Manage Your Disappointment
Dealing with the Letdown
I’d be lying if I said I wasn’t angry some days.
Today you’ll tame:
- Your original motivations versus the newer outcomes
Three years into the job and Kristin was still not getting what she had expected out of it.
Every six months or so she would ask management if she could move the work she was doing closer to what she had believed it would be when she had taken the post. And every six months management would assure her that she would be allowed to work on the projects of interest for her, eventually. Yet year after year, it never happened.
Kristin had lived with hope for four years, but this fifth one had hit her badly.
She was now taking weeks off from work, feeling low and lethargic; and when she was at work, she was irritable. At times, she had even been irrationally aggressive with coworkers—so much so that she had been given a written warning about it.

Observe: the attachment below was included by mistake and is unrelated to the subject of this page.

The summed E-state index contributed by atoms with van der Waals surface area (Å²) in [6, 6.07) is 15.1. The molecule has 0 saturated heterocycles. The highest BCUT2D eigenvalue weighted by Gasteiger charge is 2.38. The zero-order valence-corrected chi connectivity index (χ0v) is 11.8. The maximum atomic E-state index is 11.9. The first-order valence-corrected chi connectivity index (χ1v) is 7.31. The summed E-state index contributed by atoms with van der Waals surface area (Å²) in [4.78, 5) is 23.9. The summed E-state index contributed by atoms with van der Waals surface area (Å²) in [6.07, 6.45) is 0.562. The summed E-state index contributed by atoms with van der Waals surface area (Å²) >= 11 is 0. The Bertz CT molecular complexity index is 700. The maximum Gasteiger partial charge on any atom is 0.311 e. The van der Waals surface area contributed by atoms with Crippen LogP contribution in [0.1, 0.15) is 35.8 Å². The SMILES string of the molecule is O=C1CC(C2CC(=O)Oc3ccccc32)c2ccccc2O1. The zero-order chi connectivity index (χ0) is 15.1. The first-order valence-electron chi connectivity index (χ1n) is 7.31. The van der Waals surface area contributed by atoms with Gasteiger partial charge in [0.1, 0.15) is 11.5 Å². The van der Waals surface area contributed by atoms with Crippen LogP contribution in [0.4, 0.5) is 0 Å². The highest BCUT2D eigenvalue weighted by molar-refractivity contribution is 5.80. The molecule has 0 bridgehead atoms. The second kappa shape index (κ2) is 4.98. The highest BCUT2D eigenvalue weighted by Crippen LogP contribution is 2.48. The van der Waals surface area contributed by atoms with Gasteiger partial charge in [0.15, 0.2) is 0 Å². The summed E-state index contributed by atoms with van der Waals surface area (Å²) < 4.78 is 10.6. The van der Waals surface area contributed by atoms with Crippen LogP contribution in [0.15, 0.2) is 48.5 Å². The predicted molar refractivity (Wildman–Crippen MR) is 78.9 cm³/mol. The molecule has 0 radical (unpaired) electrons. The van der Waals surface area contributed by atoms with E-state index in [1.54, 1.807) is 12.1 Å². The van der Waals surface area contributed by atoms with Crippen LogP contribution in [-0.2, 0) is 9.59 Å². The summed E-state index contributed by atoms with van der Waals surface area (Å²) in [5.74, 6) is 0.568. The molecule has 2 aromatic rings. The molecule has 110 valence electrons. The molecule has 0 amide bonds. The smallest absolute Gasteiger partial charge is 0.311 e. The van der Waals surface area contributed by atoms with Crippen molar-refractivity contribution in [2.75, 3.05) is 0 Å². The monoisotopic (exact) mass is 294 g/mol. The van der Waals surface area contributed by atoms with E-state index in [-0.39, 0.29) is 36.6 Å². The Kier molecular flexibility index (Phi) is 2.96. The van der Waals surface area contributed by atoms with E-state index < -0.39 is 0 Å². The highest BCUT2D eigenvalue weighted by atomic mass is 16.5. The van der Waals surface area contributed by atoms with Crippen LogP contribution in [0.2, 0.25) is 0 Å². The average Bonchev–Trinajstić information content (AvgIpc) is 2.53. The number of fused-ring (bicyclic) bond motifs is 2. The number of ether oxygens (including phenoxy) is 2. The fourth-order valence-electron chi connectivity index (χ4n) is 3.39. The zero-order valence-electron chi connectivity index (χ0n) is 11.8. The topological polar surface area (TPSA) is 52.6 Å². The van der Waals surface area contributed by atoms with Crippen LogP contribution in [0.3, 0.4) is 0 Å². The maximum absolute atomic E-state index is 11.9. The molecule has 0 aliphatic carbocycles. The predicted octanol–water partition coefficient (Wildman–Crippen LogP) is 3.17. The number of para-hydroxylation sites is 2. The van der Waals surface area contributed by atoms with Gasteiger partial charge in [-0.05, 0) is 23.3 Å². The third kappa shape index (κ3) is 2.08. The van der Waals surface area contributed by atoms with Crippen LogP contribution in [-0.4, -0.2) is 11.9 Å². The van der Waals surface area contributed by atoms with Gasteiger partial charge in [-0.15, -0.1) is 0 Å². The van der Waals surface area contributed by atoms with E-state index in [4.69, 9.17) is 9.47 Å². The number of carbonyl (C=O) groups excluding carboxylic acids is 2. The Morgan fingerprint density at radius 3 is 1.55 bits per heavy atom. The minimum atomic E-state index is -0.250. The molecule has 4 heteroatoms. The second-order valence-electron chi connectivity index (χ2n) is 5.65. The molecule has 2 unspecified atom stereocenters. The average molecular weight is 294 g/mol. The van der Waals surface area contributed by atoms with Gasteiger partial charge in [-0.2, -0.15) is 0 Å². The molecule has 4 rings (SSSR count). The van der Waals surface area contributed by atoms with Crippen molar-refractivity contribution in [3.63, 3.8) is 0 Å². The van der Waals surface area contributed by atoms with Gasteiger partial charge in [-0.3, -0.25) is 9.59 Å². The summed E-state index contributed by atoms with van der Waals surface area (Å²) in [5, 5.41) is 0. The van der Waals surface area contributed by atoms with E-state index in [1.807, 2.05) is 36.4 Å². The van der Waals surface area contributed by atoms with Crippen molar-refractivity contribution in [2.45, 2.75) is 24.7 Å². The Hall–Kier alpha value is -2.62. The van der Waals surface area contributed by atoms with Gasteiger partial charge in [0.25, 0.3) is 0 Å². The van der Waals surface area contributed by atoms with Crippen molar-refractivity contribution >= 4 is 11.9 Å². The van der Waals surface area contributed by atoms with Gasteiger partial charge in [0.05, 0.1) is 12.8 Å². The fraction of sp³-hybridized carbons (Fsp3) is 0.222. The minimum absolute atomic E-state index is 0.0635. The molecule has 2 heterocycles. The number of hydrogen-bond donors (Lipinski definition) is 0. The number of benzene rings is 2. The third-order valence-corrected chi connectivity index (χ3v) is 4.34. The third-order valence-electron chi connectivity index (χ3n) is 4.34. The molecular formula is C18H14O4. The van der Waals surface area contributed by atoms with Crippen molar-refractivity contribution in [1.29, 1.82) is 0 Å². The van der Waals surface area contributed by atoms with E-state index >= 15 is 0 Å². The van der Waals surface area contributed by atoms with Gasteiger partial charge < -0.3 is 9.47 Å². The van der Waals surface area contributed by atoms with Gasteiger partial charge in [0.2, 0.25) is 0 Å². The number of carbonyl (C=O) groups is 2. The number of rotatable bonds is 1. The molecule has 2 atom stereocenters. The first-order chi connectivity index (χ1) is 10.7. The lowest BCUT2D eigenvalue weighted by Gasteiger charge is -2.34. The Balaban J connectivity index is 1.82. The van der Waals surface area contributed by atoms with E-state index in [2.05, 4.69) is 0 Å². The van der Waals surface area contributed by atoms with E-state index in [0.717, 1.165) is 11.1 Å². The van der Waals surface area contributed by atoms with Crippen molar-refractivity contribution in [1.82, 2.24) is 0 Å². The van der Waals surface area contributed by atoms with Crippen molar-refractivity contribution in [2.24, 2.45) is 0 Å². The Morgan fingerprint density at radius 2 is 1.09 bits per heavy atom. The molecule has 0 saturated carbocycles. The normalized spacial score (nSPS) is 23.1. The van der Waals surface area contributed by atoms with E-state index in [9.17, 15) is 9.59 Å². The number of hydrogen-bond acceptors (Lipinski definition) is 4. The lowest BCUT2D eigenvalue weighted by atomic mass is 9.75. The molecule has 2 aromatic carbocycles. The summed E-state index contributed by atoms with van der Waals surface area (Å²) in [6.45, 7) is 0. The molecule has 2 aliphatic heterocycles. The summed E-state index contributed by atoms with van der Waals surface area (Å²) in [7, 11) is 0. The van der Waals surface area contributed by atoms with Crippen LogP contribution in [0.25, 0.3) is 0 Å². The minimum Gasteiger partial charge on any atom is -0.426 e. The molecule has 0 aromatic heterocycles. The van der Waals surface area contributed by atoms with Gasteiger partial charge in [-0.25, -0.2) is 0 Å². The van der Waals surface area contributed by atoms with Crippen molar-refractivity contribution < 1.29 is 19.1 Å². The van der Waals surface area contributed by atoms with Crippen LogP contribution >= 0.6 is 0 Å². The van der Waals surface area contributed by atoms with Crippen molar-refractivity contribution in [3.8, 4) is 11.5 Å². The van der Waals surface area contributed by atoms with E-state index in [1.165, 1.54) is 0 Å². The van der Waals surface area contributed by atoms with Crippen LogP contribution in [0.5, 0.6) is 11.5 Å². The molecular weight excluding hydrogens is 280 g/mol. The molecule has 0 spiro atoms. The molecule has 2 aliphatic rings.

Finally, after talking to a counselor, she managed to put her finger on the problem: Disappointment!
Her next move was to decide whether she was going to live with the disappointment in her job or move on to another.
In everything we do, there is what we expect and what we actually get. When reality delivers less than you expected you can feel disappointment. When reality delivers more than you expected you can feel delight. There are those who say, “I don’t have expectations; that way I can never be disappointed.” Others suggest that we live like ...